Covering the Front and Back Pages of the Newspaper
November 7, 2005
LAW: Ninth Circuit Roulette
Ace notes another bizarre decision, which would seem ripe for certiorari and reversal, discussed here - the Ninth Circuit struck down a California statute making it a crime to file a false complaint against a police officer:
The Ninth Circuit's rationale . . . is that because the statute is silent on penalizing false statements in support of the police, false allegations of abuse are being discriminated against on viewpoint grounds. . .
The case for certiorari is strengthened by the fact that the Ninth Circuit, in so holding, expressly overruled the California Supreme Court, which had held that the statute was constititional. The Ninth Circuit's opinion is here (in PDF form). Frankly, having just skimmed the opinion, I'm not even sure why the First Amendment is implicated here: the complainant is free to make the false charge of police brutality, but is penalized only for making that false charge in the process of filing a complaint that triggers a legal process. The court's reasoning unintentionally makes this point crystal clear:
An illustration drawn from this case may be helpful. At Chaker's criminal trial, the witness who observed Chaker's arrest testified that she saw no signs of excessive force during Chaker's arrest. However, had the witness made this statement to the investigator charged with investigating Chaker's complaint, knowing the statement to be false, the witness would not have faced criminal sanction under section 148.6. Similarly, had Officer Bradberry made a knowingly false statement to the investigator charged with investigating Chaker's complaint, Officer Bradberry would not have faced criminal sanction under section 148.6. It is only Chaker, who filed a complaint of peace officer misconduct complaining that Officer Bradberry mistreated him in the course of an arrest, who faced criminal liability under section 148.6 for his knowing falsehood.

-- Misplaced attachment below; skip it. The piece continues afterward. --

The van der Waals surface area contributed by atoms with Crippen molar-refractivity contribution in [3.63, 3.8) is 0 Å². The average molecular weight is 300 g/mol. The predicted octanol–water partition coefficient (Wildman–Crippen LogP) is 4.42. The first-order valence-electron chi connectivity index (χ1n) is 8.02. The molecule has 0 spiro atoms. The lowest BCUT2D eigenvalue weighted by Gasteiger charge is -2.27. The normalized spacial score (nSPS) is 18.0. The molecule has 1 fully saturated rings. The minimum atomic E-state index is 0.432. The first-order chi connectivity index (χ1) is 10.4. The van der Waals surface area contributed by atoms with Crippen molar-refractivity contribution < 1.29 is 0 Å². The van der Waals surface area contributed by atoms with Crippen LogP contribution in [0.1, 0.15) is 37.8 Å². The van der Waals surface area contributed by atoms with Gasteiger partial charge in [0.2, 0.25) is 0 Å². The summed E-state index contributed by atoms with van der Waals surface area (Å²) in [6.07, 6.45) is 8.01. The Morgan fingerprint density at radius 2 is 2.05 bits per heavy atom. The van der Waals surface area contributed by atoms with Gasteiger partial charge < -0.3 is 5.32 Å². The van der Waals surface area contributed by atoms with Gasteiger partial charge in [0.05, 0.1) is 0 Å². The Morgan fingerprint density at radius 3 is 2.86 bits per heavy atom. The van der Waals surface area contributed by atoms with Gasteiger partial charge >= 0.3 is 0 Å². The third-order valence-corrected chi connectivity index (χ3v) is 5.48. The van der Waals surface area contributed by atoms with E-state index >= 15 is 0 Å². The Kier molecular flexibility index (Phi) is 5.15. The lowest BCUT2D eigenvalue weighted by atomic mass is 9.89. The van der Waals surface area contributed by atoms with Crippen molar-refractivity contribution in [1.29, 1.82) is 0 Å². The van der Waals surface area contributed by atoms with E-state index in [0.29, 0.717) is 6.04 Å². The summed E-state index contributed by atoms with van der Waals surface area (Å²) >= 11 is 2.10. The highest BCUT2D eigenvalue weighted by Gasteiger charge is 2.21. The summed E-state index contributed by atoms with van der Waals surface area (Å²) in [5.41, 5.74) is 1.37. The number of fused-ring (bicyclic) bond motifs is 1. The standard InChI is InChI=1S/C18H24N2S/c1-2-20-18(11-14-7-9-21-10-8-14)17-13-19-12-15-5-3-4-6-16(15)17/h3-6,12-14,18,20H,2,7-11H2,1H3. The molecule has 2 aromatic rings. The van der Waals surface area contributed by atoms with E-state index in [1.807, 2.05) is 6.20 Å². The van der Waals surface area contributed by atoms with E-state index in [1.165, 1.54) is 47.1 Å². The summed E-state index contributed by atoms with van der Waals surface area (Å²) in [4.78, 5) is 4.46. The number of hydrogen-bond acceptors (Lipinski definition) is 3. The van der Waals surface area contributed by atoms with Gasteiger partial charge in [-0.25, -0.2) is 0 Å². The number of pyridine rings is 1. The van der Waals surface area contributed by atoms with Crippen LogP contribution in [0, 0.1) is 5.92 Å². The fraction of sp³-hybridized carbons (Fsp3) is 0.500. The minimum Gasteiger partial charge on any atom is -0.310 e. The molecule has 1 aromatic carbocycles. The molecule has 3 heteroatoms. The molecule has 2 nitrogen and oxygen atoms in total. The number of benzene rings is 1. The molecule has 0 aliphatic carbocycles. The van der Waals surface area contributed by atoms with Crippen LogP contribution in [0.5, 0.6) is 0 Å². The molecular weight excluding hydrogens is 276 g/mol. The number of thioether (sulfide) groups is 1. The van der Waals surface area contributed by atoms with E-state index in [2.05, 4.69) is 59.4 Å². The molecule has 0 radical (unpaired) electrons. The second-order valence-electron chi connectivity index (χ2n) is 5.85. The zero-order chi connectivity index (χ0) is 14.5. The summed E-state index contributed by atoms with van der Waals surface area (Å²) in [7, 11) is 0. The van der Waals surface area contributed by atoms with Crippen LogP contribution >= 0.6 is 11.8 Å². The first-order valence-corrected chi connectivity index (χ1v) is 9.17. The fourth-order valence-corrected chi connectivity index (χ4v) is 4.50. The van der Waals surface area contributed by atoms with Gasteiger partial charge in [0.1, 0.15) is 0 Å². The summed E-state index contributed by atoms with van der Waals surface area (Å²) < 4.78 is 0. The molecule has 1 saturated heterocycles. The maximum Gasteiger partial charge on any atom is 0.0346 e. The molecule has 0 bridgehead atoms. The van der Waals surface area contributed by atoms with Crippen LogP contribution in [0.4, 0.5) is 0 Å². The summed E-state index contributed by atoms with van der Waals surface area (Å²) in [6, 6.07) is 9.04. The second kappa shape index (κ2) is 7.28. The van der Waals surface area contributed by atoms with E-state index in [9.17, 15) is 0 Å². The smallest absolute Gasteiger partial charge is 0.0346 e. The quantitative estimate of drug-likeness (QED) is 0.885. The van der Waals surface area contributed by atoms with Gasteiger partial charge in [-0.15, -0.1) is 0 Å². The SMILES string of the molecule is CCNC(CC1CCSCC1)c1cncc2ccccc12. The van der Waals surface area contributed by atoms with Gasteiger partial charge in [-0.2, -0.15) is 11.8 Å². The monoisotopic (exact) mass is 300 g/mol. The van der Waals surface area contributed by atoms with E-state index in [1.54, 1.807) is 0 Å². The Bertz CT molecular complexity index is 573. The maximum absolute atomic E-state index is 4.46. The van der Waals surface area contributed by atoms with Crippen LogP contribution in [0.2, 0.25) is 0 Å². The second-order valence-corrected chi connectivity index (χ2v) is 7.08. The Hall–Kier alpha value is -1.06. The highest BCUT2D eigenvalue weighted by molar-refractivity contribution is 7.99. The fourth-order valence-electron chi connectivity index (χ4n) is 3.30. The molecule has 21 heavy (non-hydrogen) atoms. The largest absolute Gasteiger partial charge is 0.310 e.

[S]ection 148.6 regulates an unprotected category of speech, but singles out certain speech within that category for special opprobrium based on the speaker's viewpoint. Only knowingly false speech critical of peace officer conduct is subject to prosecution under section 148.6. Knowingly false speech supportive of peace officer conduct is not similarly subject to prosecution. . .
We note that any impermissible viewpoint-based bias present in the complaint investigation process is easily cured: California can make all parties to an investigation of peace officer misconduct subject to sanction for knowingly making false statements. Otherwise, the selective sanction imposed by section 148.6 is impermissibly viewpoint-based.
As you can see, each of the examples cited by the court involves a participant in a pre-existing investigation, rather than the person whose statements caused the state to initiate the investigation in the first place. Thus, the complainant is simply not similarly situated to the other parties, none of whom has triggered the machinery of the state by speaking.